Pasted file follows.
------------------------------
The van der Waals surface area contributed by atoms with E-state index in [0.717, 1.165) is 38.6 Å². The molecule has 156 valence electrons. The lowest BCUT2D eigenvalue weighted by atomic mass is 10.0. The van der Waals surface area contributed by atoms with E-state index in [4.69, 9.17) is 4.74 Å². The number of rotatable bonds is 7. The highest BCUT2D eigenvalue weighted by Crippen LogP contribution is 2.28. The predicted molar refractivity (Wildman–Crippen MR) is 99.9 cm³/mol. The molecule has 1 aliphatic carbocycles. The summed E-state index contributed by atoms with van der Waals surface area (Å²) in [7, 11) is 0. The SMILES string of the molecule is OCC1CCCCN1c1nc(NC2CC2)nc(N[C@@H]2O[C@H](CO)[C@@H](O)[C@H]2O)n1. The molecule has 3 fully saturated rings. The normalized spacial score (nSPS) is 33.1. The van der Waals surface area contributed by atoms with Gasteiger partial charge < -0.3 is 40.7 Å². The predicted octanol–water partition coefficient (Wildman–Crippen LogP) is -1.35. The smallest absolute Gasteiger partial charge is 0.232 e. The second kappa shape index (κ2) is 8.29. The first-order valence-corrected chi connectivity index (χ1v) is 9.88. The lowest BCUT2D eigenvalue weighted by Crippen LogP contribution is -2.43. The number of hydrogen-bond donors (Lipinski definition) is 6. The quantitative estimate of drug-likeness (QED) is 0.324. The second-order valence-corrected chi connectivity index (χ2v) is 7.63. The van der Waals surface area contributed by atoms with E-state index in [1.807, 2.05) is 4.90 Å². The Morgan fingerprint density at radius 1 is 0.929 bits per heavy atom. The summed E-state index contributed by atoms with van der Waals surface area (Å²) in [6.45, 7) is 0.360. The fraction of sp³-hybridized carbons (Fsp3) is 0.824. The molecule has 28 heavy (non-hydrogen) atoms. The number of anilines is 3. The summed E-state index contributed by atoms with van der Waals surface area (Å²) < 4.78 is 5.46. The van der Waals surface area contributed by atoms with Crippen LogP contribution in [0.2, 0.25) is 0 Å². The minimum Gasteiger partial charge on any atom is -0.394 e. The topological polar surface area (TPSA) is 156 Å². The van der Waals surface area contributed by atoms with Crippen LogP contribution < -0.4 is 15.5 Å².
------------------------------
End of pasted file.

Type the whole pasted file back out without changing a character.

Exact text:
The van der Waals surface area contributed by atoms with E-state index in [0.717, 1.165) is 38.6 Å². The molecule has 156 valence electrons. The lowest BCUT2D eigenvalue weighted by atomic mass is 10.0. The van der Waals surface area contributed by atoms with E-state index in [4.69, 9.17) is 4.74 Å². The number of rotatable bonds is 7. The highest BCUT2D eigenvalue weighted by Crippen LogP contribution is 2.28. The predicted molar refractivity (Wildman–Crippen MR) is 99.9 cm³/mol. The molecule has 1 aliphatic carbocycles. The summed E-state index contributed by atoms with van der Waals surface area (Å²) in [7, 11) is 0. The SMILES string of the molecule is OCC1CCCCN1c1nc(NC2CC2)nc(N[C@@H]2O[C@H](CO)[C@@H](O)[C@H]2O)n1. The molecule has 3 fully saturated rings. The normalized spacial score (nSPS) is 33.1. The van der Waals surface area contributed by atoms with Gasteiger partial charge < -0.3 is 40.7 Å². The predicted octanol–water partition coefficient (Wildman–Crippen LogP) is -1.35. The smallest absolute Gasteiger partial charge is 0.232 e. The second kappa shape index (κ2) is 8.29. The first-order valence-corrected chi connectivity index (χ1v) is 9.88. The lowest BCUT2D eigenvalue weighted by Crippen LogP contribution is -2.43. The number of hydrogen-bond donors (Lipinski definition) is 6. The quantitative estimate of drug-likeness (QED) is 0.324. The second-order valence-corrected chi connectivity index (χ2v) is 7.63. The van der Waals surface area contributed by atoms with E-state index in [1.807, 2.05) is 4.90 Å². The Morgan fingerprint density at radius 1 is 0.929 bits per heavy atom. The summed E-state index contributed by atoms with van der Waals surface area (Å²) in [6.45, 7) is 0.360. The fraction of sp³-hybridized carbons (Fsp3) is 0.824. The molecule has 28 heavy (non-hydrogen) atoms. The number of anilines is 3. The summed E-state index contributed by atoms with van der Waals surface area (Å²) < 4.78 is 5.46. The van der Waals surface area contributed by atoms with Crippen LogP contribution in [0.2, 0.25) is 0 Å². The minimum Gasteiger partial charge on any atom is -0.394 e. The topological polar surface area (TPSA) is 156 Å². The van der Waals surface area contributed by atoms with Crippen LogP contribution < -0.4 is 15.5 Å².